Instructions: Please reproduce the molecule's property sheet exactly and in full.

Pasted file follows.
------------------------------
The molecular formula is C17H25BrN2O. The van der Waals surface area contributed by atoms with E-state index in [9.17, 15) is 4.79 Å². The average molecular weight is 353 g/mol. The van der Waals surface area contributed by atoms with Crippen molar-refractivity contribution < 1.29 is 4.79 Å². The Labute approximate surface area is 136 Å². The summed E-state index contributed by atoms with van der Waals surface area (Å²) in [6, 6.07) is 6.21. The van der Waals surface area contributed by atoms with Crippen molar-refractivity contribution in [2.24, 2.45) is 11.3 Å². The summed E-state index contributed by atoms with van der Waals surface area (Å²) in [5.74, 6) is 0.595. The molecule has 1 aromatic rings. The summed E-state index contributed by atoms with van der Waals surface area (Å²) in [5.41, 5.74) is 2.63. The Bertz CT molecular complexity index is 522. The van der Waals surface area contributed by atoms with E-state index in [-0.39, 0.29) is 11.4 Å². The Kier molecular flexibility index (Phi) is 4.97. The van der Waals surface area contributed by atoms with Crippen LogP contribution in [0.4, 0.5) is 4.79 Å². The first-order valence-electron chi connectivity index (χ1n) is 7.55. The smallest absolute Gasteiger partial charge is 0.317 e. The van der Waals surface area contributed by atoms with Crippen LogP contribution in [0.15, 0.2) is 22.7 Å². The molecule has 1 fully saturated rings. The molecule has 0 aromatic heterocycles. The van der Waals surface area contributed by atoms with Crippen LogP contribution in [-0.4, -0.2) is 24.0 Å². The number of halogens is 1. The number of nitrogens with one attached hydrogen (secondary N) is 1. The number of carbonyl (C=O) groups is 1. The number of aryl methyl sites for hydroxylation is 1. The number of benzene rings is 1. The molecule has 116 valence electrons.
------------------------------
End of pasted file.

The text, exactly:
The molecular formula is C17H25BrN2O. The van der Waals surface area contributed by atoms with E-state index in [9.17, 15) is 4.79 Å². The average molecular weight is 353 g/mol. The van der Waals surface area contributed by atoms with Crippen molar-refractivity contribution < 1.29 is 4.79 Å². The Labute approximate surface area is 136 Å². The summed E-state index contributed by atoms with van der Waals surface area (Å²) in [6, 6.07) is 6.21. The van der Waals surface area contributed by atoms with Crippen molar-refractivity contribution in [2.24, 2.45) is 11.3 Å². The summed E-state index contributed by atoms with van der Waals surface area (Å²) in [5.74, 6) is 0.595. The molecule has 1 aromatic rings. The summed E-state index contributed by atoms with van der Waals surface area (Å²) in [5.41, 5.74) is 2.63. The Bertz CT molecular complexity index is 522. The van der Waals surface area contributed by atoms with E-state index in [-0.39, 0.29) is 11.4 Å². The Kier molecular flexibility index (Phi) is 4.97. The van der Waals surface area contributed by atoms with Crippen LogP contribution in [0.4, 0.5) is 4.79 Å². The first-order valence-electron chi connectivity index (χ1n) is 7.55. The smallest absolute Gasteiger partial charge is 0.317 e. The van der Waals surface area contributed by atoms with Crippen LogP contribution in [0.15, 0.2) is 22.7 Å². The molecule has 1 fully saturated rings. The molecule has 0 aromatic heterocycles. The van der Waals surface area contributed by atoms with Crippen LogP contribution in [-0.4, -0.2) is 24.0 Å². The number of halogens is 1. The number of nitrogens with one attached hydrogen (secondary N) is 1. The number of carbonyl (C=O) groups is 1. The number of aryl methyl sites for hydroxylation is 1. The number of benzene rings is 1. The molecule has 116 valence electrons.